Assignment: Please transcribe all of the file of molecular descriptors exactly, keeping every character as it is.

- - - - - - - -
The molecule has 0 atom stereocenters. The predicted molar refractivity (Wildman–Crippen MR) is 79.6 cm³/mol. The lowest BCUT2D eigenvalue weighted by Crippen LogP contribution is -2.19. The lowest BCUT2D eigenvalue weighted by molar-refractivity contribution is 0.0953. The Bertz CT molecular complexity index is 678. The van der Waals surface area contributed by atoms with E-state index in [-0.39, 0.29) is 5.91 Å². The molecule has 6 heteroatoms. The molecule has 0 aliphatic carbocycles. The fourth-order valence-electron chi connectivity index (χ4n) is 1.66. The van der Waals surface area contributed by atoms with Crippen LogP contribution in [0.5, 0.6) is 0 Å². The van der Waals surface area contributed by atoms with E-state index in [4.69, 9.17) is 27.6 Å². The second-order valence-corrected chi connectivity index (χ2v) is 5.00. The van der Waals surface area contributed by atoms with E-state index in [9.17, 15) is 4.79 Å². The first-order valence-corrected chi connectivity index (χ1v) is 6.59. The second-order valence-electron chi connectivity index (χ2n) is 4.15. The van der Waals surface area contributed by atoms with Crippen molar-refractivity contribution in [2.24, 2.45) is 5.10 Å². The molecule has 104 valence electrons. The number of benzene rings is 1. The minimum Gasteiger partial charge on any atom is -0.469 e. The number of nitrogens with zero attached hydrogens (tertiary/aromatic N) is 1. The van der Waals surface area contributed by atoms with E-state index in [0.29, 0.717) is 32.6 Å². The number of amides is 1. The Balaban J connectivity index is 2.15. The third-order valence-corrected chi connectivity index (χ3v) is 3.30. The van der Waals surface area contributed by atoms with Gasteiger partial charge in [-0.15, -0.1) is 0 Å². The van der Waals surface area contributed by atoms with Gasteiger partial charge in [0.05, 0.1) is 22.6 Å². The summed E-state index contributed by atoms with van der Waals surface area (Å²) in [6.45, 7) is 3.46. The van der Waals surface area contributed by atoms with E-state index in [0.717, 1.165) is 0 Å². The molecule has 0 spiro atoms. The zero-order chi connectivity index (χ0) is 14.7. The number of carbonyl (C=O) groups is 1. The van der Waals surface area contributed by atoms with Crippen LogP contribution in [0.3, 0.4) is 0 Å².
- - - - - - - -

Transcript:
The molecule has 0 atom stereocenters. The predicted molar refractivity (Wildman–Crippen MR) is 79.6 cm³/mol. The lowest BCUT2D eigenvalue weighted by Crippen LogP contribution is -2.19. The lowest BCUT2D eigenvalue weighted by molar-refractivity contribution is 0.0953. The Bertz CT molecular complexity index is 678. The van der Waals surface area contributed by atoms with E-state index in [-0.39, 0.29) is 5.91 Å². The molecule has 6 heteroatoms. The molecule has 0 aliphatic carbocycles. The fourth-order valence-electron chi connectivity index (χ4n) is 1.66. The van der Waals surface area contributed by atoms with Crippen LogP contribution in [0.5, 0.6) is 0 Å². The van der Waals surface area contributed by atoms with E-state index in [4.69, 9.17) is 27.6 Å². The second-order valence-corrected chi connectivity index (χ2v) is 5.00. The van der Waals surface area contributed by atoms with E-state index in [9.17, 15) is 4.79 Å². The first-order valence-corrected chi connectivity index (χ1v) is 6.59. The second-order valence-electron chi connectivity index (χ2n) is 4.15. The van der Waals surface area contributed by atoms with Crippen molar-refractivity contribution in [2.24, 2.45) is 5.10 Å². The molecule has 104 valence electrons. The number of benzene rings is 1. The minimum Gasteiger partial charge on any atom is -0.469 e. The number of nitrogens with zero attached hydrogens (tertiary/aromatic N) is 1. The van der Waals surface area contributed by atoms with E-state index in [0.29, 0.717) is 32.6 Å². The number of amides is 1. The Balaban J connectivity index is 2.15. The third-order valence-corrected chi connectivity index (χ3v) is 3.30. The van der Waals surface area contributed by atoms with Gasteiger partial charge in [-0.15, -0.1) is 0 Å². The van der Waals surface area contributed by atoms with Gasteiger partial charge in [0.05, 0.1) is 22.6 Å². The summed E-state index contributed by atoms with van der Waals surface area (Å²) in [6.45, 7) is 3.46. The van der Waals surface area contributed by atoms with E-state index in [0.717, 1.165) is 0 Å². The molecule has 0 spiro atoms. The zero-order chi connectivity index (χ0) is 14.7. The number of carbonyl (C=O) groups is 1. The van der Waals surface area contributed by atoms with Crippen LogP contribution in [0.3, 0.4) is 0 Å².